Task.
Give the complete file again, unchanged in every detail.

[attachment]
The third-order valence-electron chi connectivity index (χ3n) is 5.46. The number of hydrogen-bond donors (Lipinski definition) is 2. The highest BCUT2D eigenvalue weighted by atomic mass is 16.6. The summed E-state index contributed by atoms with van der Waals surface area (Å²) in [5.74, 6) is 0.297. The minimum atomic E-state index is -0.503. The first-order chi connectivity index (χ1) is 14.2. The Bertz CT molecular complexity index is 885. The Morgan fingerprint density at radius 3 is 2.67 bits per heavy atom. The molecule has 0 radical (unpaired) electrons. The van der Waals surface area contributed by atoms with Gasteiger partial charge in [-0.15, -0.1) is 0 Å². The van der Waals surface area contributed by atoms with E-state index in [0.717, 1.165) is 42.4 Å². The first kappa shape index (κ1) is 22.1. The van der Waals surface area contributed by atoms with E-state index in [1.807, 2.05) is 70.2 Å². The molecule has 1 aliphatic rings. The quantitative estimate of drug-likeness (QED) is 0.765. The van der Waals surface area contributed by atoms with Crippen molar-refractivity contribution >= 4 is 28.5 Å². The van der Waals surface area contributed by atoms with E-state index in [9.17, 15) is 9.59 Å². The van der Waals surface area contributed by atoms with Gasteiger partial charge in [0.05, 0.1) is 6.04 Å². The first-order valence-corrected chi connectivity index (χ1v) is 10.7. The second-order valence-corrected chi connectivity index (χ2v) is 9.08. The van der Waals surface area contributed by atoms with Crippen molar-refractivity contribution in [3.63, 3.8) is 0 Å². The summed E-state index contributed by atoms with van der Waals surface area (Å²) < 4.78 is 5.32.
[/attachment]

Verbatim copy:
The third-order valence-electron chi connectivity index (χ3n) is 5.46. The number of hydrogen-bond donors (Lipinski definition) is 2. The highest BCUT2D eigenvalue weighted by atomic mass is 16.6. The summed E-state index contributed by atoms with van der Waals surface area (Å²) in [5.74, 6) is 0.297. The minimum atomic E-state index is -0.503. The first-order chi connectivity index (χ1) is 14.2. The Bertz CT molecular complexity index is 885. The Morgan fingerprint density at radius 3 is 2.67 bits per heavy atom. The molecule has 0 radical (unpaired) electrons. The van der Waals surface area contributed by atoms with Gasteiger partial charge in [-0.15, -0.1) is 0 Å². The van der Waals surface area contributed by atoms with E-state index in [0.717, 1.165) is 42.4 Å². The first kappa shape index (κ1) is 22.1. The van der Waals surface area contributed by atoms with E-state index in [1.807, 2.05) is 70.2 Å². The molecule has 1 aliphatic rings. The quantitative estimate of drug-likeness (QED) is 0.765. The van der Waals surface area contributed by atoms with Crippen molar-refractivity contribution >= 4 is 28.5 Å². The van der Waals surface area contributed by atoms with E-state index in [9.17, 15) is 9.59 Å². The van der Waals surface area contributed by atoms with Gasteiger partial charge in [0.05, 0.1) is 6.04 Å². The first-order valence-corrected chi connectivity index (χ1v) is 10.7. The second-order valence-corrected chi connectivity index (χ2v) is 9.08. The van der Waals surface area contributed by atoms with Crippen molar-refractivity contribution in [3.63, 3.8) is 0 Å². The summed E-state index contributed by atoms with van der Waals surface area (Å²) < 4.78 is 5.32.